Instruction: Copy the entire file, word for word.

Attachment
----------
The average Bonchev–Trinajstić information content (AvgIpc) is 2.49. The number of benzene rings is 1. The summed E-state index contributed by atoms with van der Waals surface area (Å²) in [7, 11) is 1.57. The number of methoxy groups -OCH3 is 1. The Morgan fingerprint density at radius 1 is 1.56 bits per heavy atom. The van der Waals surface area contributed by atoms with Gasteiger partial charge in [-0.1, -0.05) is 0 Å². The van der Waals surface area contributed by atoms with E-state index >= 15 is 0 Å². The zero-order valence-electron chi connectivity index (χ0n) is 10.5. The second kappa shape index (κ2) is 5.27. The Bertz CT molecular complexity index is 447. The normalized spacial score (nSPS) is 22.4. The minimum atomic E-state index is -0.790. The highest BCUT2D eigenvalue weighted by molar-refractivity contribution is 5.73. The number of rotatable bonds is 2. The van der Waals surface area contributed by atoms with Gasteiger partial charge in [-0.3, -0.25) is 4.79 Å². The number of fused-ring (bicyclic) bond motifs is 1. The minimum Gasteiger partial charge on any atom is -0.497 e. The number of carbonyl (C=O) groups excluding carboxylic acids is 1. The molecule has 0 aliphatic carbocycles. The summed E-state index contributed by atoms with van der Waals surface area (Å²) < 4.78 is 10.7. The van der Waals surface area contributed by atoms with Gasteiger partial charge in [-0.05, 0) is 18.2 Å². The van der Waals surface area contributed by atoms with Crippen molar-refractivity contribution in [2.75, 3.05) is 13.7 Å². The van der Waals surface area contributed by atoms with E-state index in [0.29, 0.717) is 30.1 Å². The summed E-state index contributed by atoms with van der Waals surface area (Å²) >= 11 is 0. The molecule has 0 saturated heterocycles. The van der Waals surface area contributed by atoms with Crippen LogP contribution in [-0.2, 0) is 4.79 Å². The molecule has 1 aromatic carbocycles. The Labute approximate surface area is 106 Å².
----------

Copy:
The average Bonchev–Trinajstić information content (AvgIpc) is 2.49. The number of benzene rings is 1. The summed E-state index contributed by atoms with van der Waals surface area (Å²) in [7, 11) is 1.57. The number of methoxy groups -OCH3 is 1. The Morgan fingerprint density at radius 1 is 1.56 bits per heavy atom. The van der Waals surface area contributed by atoms with Gasteiger partial charge in [-0.1, -0.05) is 0 Å². The van der Waals surface area contributed by atoms with E-state index >= 15 is 0 Å². The zero-order valence-electron chi connectivity index (χ0n) is 10.5. The second kappa shape index (κ2) is 5.27. The Bertz CT molecular complexity index is 447. The normalized spacial score (nSPS) is 22.4. The minimum atomic E-state index is -0.790. The highest BCUT2D eigenvalue weighted by molar-refractivity contribution is 5.73. The number of rotatable bonds is 2. The van der Waals surface area contributed by atoms with Gasteiger partial charge in [-0.3, -0.25) is 4.79 Å². The number of fused-ring (bicyclic) bond motifs is 1. The minimum Gasteiger partial charge on any atom is -0.497 e. The number of carbonyl (C=O) groups excluding carboxylic acids is 1. The molecule has 0 aliphatic carbocycles. The summed E-state index contributed by atoms with van der Waals surface area (Å²) < 4.78 is 10.7. The van der Waals surface area contributed by atoms with Gasteiger partial charge in [-0.05, 0) is 18.2 Å². The van der Waals surface area contributed by atoms with Crippen molar-refractivity contribution in [2.75, 3.05) is 13.7 Å². The van der Waals surface area contributed by atoms with E-state index in [0.29, 0.717) is 30.1 Å². The summed E-state index contributed by atoms with van der Waals surface area (Å²) >= 11 is 0. The molecule has 0 saturated heterocycles. The van der Waals surface area contributed by atoms with Crippen LogP contribution in [-0.2, 0) is 4.79 Å². The molecule has 1 aromatic carbocycles. The Labute approximate surface area is 106 Å².